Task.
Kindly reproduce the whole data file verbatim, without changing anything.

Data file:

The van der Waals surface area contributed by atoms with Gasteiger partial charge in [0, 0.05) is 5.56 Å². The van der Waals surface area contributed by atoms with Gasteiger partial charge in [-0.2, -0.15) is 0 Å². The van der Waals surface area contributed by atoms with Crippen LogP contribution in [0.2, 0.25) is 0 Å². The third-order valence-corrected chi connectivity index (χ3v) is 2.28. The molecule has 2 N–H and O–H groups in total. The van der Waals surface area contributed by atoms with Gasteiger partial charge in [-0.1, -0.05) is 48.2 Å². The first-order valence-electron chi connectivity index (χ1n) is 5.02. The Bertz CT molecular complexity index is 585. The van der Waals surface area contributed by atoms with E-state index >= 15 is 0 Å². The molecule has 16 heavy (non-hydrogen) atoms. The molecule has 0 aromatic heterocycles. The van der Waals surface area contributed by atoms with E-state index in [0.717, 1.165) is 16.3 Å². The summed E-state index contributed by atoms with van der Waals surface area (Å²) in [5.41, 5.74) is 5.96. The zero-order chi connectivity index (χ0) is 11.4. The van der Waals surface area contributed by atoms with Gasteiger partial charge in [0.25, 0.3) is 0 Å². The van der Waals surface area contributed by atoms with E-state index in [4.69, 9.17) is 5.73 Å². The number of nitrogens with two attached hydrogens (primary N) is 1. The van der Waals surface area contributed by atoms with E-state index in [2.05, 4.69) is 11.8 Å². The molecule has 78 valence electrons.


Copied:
The van der Waals surface area contributed by atoms with Gasteiger partial charge in [0, 0.05) is 5.56 Å². The van der Waals surface area contributed by atoms with Gasteiger partial charge in [-0.2, -0.15) is 0 Å². The van der Waals surface area contributed by atoms with Crippen LogP contribution in [0.2, 0.25) is 0 Å². The third-order valence-corrected chi connectivity index (χ3v) is 2.28. The molecule has 2 N–H and O–H groups in total. The van der Waals surface area contributed by atoms with Gasteiger partial charge in [-0.1, -0.05) is 48.2 Å². The first-order valence-electron chi connectivity index (χ1n) is 5.02. The Bertz CT molecular complexity index is 585. The van der Waals surface area contributed by atoms with E-state index >= 15 is 0 Å². The molecule has 16 heavy (non-hydrogen) atoms. The molecule has 0 aromatic heterocycles. The van der Waals surface area contributed by atoms with E-state index in [0.717, 1.165) is 16.3 Å². The summed E-state index contributed by atoms with van der Waals surface area (Å²) in [5.41, 5.74) is 5.96. The zero-order chi connectivity index (χ0) is 11.4. The van der Waals surface area contributed by atoms with Gasteiger partial charge in [0.25, 0.3) is 0 Å². The van der Waals surface area contributed by atoms with E-state index in [4.69, 9.17) is 5.73 Å². The number of nitrogens with two attached hydrogens (primary N) is 1. The van der Waals surface area contributed by atoms with E-state index in [2.05, 4.69) is 11.8 Å². The molecule has 78 valence electrons.